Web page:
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At least 12 rescued tourists seek legal advice

10.01.2020 - 12:24
Mynd með færslu
 Mynd: Þór Ægisson - RÚV
It could take the tourists who got stuck in bad weather during a Langjökull snowmobile tour years to properly recover, says an Australian man who experienced a similar situation on a tour with the same company three years ago.

At least 12 of the 39 in this week’s group have already sought legal advice. The tourists all had to sign a waiver before setting off, saying that they understood the risks of glacier travel.

39 customers and ten staff members on the Mountaineers of Iceland tour were rescued during the storm earlier this week. Many of them feared for their lives and the lives of their children who were also on the tour, and some got frostbite—including children. 

According to Mountaineers of Iceland, nearly all affected customers have been contacted about the ill-fated tour and all have received a full refund. The Icelandic Tourist Board has confirmed the company has submitted a report on what happened and why, and that the Board will spend the next few days going over it in detail. 

Mountaineers of Iceland requires all snowmobile tour customers to sign a waiver acknowledging that glacier travel can be dangerous, and agreeing that the company will only be held responsible for accidents related to faulty equipment or the incorrect use of equipment/carelessness by company staff. 

Reykjavík University law professor Guðmundur Sigurðsson told RÚV yesterday that such waivers protect companies only up to a certain point. They do not mean companies can deflect responsibility if they have been negligent in their operations. Guðmundur says it is clear that the tourists have a case to claim damages and/or compensation.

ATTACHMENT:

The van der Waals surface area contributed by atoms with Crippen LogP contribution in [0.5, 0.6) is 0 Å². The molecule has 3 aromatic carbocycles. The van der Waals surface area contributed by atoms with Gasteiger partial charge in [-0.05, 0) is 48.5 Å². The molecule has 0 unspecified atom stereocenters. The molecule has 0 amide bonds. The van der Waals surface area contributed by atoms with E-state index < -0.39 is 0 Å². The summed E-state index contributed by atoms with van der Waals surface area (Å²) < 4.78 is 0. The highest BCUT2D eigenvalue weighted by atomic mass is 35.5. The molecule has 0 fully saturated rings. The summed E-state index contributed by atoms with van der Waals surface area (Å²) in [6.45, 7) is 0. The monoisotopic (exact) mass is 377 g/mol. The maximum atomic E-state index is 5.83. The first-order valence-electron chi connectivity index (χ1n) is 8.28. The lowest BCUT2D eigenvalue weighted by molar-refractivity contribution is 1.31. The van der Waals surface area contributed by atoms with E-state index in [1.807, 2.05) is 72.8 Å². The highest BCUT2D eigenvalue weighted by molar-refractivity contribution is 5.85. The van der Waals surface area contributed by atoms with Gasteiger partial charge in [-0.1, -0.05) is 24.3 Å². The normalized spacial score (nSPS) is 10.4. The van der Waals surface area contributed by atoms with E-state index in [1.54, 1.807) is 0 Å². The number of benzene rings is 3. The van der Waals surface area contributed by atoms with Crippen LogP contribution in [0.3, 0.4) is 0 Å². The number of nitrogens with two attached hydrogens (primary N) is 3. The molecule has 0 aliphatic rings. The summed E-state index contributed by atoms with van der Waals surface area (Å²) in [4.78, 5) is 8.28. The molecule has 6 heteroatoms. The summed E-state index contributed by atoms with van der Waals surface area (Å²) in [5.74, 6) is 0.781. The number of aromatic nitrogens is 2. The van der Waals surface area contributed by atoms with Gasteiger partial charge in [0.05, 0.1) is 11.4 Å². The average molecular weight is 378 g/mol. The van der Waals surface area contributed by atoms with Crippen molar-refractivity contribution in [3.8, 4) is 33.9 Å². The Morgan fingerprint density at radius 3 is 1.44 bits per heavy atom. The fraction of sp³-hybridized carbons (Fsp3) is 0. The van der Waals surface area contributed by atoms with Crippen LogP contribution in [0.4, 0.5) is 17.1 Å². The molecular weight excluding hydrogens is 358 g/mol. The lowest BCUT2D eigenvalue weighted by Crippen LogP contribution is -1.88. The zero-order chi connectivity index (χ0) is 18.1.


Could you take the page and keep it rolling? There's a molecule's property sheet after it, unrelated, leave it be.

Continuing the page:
Lawyer Lilja Margrét Olsen told RÚV that she is already working with ten people who were on the tour and that she expects to hear from more of them in the coming days. The law firm Norðdahl & Valdimarsson is also working for at least two tour customers. 

David and Gail Wilson, from Australia (pictured above), won their case against the same company after landing in a similar situation three years ago.  

“We seriously couldn’t believe it. We thought that after the court case, when the judge lambasted the company, that they would have thought twice before they would have gone out on something like this. We just couldn’t believe that they’d put tourists at risk again,” David Wilson told RÚV yesterday. 

Both David and Gail are still coming to terms with what happened. David says they think about it all the time and have both needed counselling. 

“We were both diagnosed with Post Traumatic Stress. Gail thought she was going to die on the glacier. In her mind there was no doubt. And her coming to terms with it has taken a long, long time.” 

He says that winning the case was a relief for the pair, but that the latest news from Iceland has opened up old wounds again. 

“It’s not just about us either. It’s the 39 tourists, and we feel for them. What we’ve had to deal with, they will be dealing with for the next few years. We feel terribly sorry for them. It just doesn’t go away.” 

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